Add to this the long-standing Chinese belief that Washington deliberately maintains the Taiwan situation at a steady boil to keep Beijing focused close to home and to justify ever larger forward-deployed US forces in Asia, and you have a major crisis in the making, especially given the overall wretched state of the Sino-US relationship.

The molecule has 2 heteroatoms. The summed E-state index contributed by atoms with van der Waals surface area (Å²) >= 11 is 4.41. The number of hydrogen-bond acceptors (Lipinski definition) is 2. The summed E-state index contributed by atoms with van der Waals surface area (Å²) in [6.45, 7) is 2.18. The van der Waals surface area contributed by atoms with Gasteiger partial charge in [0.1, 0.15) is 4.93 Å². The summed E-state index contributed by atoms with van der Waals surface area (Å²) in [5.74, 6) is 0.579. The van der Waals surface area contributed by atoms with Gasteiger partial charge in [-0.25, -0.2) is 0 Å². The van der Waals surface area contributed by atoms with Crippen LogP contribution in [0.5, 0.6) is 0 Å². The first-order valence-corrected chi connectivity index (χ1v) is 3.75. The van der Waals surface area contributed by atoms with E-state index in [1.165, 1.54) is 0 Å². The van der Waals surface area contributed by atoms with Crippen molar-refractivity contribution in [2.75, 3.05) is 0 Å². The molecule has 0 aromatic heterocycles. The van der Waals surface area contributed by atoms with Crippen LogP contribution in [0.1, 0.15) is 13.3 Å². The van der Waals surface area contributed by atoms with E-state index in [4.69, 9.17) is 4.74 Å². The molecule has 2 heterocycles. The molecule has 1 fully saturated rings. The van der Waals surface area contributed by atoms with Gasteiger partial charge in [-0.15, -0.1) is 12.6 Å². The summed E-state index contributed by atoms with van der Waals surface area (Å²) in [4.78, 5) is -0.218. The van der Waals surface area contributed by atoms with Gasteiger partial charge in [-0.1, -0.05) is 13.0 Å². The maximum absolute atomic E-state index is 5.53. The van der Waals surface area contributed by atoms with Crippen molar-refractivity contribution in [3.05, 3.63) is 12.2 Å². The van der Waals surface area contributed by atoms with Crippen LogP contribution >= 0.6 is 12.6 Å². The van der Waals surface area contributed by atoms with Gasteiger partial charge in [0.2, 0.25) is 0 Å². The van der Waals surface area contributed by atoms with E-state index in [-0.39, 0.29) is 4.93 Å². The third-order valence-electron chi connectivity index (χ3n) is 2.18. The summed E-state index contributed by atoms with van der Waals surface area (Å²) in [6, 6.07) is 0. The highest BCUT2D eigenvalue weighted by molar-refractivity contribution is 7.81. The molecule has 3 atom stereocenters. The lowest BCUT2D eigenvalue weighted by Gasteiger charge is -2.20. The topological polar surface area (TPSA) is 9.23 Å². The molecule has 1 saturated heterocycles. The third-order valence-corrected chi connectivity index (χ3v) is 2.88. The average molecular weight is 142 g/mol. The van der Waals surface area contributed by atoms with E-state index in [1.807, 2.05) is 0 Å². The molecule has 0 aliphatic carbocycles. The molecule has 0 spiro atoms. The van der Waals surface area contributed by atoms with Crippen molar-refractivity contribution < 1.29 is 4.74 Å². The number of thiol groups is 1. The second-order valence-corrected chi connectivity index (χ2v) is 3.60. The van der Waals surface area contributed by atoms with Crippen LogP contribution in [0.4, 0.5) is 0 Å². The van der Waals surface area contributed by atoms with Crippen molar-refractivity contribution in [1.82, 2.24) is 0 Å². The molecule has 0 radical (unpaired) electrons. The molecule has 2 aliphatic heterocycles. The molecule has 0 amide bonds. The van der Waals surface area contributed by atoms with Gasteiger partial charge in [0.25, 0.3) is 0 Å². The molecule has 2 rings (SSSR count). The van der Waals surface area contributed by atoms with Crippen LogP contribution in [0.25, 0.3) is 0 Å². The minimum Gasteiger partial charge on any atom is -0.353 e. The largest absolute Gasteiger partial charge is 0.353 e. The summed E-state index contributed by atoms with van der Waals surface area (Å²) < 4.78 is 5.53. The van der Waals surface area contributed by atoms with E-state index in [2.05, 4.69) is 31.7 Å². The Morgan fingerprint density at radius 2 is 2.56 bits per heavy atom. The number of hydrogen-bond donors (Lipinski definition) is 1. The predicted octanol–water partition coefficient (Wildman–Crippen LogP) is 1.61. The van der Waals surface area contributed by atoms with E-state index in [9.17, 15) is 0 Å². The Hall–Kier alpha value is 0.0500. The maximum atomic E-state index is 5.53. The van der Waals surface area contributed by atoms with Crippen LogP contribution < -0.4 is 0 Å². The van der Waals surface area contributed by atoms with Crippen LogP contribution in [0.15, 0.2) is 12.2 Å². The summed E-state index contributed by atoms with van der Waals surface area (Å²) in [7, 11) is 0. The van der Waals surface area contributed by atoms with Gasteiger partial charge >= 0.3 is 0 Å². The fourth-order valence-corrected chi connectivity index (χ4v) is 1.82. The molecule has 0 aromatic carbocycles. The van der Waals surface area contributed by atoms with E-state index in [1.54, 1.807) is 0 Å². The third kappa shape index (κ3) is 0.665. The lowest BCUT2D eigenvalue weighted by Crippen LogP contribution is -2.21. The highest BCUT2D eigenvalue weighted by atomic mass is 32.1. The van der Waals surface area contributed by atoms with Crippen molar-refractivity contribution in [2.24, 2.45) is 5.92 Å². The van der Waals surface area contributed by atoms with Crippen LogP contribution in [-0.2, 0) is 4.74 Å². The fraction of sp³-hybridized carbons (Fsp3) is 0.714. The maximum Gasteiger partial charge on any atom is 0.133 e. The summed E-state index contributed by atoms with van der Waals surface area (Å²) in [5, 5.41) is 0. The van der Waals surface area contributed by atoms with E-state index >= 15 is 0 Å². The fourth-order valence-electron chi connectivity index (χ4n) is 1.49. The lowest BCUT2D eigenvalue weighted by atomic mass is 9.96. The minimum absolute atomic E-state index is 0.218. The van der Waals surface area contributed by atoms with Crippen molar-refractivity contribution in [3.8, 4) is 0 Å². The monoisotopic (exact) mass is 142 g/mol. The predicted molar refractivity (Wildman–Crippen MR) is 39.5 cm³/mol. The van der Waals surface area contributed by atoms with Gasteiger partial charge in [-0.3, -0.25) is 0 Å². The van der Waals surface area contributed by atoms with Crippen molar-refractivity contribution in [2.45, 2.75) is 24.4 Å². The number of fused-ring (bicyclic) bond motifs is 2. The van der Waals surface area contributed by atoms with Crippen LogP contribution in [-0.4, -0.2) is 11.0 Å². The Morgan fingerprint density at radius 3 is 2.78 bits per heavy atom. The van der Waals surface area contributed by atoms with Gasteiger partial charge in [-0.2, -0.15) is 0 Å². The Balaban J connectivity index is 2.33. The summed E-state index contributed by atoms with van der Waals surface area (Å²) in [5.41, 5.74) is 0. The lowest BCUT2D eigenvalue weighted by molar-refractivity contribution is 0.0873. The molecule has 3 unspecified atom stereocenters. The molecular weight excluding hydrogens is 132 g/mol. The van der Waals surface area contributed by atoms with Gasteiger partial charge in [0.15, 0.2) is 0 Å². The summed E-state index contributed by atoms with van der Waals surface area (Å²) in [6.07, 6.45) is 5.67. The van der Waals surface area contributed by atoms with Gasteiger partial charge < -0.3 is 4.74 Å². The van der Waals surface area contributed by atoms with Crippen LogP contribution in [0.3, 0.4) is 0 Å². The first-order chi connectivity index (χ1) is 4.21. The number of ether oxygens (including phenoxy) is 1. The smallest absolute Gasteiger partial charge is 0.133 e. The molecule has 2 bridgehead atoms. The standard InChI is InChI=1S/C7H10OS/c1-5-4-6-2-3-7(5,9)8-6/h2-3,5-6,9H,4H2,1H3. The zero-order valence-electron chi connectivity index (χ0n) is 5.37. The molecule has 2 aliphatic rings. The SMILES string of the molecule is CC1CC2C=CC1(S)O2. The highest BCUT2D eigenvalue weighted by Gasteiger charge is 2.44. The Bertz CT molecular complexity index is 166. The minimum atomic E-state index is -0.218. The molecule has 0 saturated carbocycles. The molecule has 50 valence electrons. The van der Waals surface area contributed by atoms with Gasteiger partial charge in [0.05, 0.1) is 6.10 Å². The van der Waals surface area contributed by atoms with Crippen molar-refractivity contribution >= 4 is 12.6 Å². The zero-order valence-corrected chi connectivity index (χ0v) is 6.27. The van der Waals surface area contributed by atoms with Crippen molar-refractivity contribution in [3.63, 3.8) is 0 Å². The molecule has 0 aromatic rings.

When one also takes into account the fact that China’s ability to apply military pressure to Taiwan, and to complicate the ability of the U.S. to assist Taiwan militarily have both grown greatly since the 2010s, and that Chinese nationalism has grown alongside its economic and military strength, it is entirely unsurprising that Beijing is using one of the strongest tools it has available. It does this to contend with its perception of the main forces driving this crisis, which to most Chinese emanate, as suggested above, from Washington and Taipei. The Chinese leaders are showing, unmistakably, that it has the capacity to radically alter life on Taiwan in very negative ways. This is highly dangerous and even reckless. But, as indicated, it is acting in response to political, not military developments, exercising what it views as its own form of deterrence against the continued erosion that is occurring of the one political agreement between Washington and Beijing that keeps the peace in a worsening US-China relationship: the One-China concept.